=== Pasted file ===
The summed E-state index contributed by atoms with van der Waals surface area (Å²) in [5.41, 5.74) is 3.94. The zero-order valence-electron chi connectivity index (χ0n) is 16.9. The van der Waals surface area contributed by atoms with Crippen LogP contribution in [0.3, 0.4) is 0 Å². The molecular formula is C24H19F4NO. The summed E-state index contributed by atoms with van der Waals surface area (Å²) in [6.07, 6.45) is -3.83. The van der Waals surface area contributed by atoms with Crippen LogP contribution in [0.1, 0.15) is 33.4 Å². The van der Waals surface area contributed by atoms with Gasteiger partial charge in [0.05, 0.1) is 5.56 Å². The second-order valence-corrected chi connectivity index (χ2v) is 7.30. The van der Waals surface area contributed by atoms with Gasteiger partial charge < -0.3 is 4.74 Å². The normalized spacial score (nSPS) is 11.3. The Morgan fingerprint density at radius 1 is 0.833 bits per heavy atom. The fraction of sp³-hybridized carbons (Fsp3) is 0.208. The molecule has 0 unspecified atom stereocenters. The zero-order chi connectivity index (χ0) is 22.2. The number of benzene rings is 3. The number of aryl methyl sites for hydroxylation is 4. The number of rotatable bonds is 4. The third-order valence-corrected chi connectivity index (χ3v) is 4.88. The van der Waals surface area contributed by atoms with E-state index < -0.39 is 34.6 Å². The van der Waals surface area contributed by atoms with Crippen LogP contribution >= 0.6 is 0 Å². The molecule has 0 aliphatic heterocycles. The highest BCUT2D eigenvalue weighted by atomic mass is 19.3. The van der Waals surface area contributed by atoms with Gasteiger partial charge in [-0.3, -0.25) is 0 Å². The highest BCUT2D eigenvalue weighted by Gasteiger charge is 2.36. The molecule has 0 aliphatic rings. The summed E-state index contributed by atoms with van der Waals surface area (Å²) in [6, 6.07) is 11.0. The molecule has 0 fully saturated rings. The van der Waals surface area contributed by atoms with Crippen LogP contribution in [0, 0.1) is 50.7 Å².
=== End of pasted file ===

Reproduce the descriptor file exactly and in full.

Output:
The summed E-state index contributed by atoms with van der Waals surface area (Å²) in [5.41, 5.74) is 3.94. The zero-order valence-electron chi connectivity index (χ0n) is 16.9. The van der Waals surface area contributed by atoms with Crippen LogP contribution in [0.3, 0.4) is 0 Å². The molecular formula is C24H19F4NO. The summed E-state index contributed by atoms with van der Waals surface area (Å²) in [6.07, 6.45) is -3.83. The van der Waals surface area contributed by atoms with Crippen LogP contribution in [0.1, 0.15) is 33.4 Å². The van der Waals surface area contributed by atoms with Gasteiger partial charge in [0.05, 0.1) is 5.56 Å². The second-order valence-corrected chi connectivity index (χ2v) is 7.30. The van der Waals surface area contributed by atoms with Gasteiger partial charge < -0.3 is 4.74 Å². The normalized spacial score (nSPS) is 11.3. The Morgan fingerprint density at radius 1 is 0.833 bits per heavy atom. The fraction of sp³-hybridized carbons (Fsp3) is 0.208. The molecule has 0 unspecified atom stereocenters. The zero-order chi connectivity index (χ0) is 22.2. The number of benzene rings is 3. The number of aryl methyl sites for hydroxylation is 4. The number of rotatable bonds is 4. The third-order valence-corrected chi connectivity index (χ3v) is 4.88. The van der Waals surface area contributed by atoms with E-state index < -0.39 is 34.6 Å². The van der Waals surface area contributed by atoms with Crippen LogP contribution >= 0.6 is 0 Å². The molecule has 0 aliphatic heterocycles. The highest BCUT2D eigenvalue weighted by atomic mass is 19.3. The van der Waals surface area contributed by atoms with Gasteiger partial charge in [-0.3, -0.25) is 0 Å². The highest BCUT2D eigenvalue weighted by Gasteiger charge is 2.36. The molecule has 0 aliphatic rings. The summed E-state index contributed by atoms with van der Waals surface area (Å²) in [6, 6.07) is 11.0. The molecule has 0 fully saturated rings. The van der Waals surface area contributed by atoms with Crippen LogP contribution in [0, 0.1) is 50.7 Å².